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I have a 710A in my go kit to handle VHF/UHF operations, even though the other radio has those bands as well.

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W9BU

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Big advantage to the Kenwood APRS radios over the Yaesu APRS radios is that Kenwood gives you full access to the TNC including the ability to communicate with the TNC in KISS mode.
 

royldean

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Wow, lots of good advice.

FWIW, the plan was to have a dedicated APRS rig, hence no need for dual receivers. But I guess if I'm spending $300 on a hypothetical rig to do that, AND probably another $150 for a dedicated 2m voice machine.... why not just spend the extra $50 for a kenwood 710? I'm going to rethink this....
 

prcguy

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I've had the tiny AP510 dedicated 1W APRS transceiver for over a year now and I love it, plus it was only around $110 new. I've tried it portable from a backpack using a 1/4 wave antenna and my best direct contact was 167mi from Palos Verdes, CA at around 600ft altitude to a station in Mexico on the coast. 1W will surprise you with how far it can go.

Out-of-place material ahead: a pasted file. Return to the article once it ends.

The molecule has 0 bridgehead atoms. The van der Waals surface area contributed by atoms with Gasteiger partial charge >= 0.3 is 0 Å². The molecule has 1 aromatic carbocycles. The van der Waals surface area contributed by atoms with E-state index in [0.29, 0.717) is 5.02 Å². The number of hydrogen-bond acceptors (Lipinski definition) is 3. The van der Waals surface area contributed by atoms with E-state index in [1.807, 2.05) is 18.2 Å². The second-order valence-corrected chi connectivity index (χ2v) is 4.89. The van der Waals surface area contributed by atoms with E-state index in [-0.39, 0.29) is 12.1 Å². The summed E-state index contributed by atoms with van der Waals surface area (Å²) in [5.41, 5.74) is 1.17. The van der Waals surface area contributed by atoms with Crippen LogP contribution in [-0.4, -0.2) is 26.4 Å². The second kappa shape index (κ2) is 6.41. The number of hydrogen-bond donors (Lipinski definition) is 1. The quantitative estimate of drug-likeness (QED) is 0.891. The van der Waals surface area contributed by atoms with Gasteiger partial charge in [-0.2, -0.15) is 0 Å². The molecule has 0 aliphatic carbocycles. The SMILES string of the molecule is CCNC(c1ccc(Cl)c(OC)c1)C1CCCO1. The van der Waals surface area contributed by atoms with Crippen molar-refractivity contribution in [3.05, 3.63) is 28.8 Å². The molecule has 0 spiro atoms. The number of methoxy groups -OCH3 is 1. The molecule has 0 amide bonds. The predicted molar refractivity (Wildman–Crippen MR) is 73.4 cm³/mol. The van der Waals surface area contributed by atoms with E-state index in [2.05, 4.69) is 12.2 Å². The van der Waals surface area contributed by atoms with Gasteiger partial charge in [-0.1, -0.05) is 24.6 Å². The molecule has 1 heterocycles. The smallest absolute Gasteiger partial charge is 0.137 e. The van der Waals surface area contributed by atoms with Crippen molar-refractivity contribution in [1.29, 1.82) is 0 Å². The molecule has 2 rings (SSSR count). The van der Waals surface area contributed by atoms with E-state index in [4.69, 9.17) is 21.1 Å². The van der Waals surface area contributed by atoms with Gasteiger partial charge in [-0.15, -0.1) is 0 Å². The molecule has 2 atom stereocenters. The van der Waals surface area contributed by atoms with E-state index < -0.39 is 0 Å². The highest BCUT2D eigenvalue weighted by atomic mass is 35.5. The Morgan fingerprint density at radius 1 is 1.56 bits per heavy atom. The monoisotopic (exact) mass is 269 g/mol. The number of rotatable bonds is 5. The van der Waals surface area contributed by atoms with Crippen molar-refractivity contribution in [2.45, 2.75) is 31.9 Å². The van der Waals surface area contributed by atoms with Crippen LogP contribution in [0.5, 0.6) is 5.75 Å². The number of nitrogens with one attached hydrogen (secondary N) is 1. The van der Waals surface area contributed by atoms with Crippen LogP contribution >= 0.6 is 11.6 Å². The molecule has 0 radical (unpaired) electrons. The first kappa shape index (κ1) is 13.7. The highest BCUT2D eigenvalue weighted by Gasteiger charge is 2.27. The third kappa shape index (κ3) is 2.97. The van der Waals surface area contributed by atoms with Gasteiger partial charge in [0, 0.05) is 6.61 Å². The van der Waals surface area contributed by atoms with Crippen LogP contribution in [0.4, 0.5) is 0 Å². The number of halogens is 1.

More recently I use it mobile with a small 30w amplifier and it really gets out. You can find used 30W 2M amplifiers for around $25.
prcguy
 

LongRange308

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I have the Yaesu FTM-400xdr and it is a wonderful machine. Programming is dead-simple and the big color touch screen display is a huge bonus. It also gets satellite lock in no-time at all. The digital features of this rig are nice as well. Last time I was in LA, I hooked into some fusion repeaters and was talking to people in NC like they were sitting right next to me. It was neat to see how many miles away they were from me, as well as displaying their callsign everytime they would key up.

Im sure the Kenwoods are great (I know my 281 and Nexus rigs are) as well as some ICOMs and such, but I have been nothing but pleased with my Yaesu.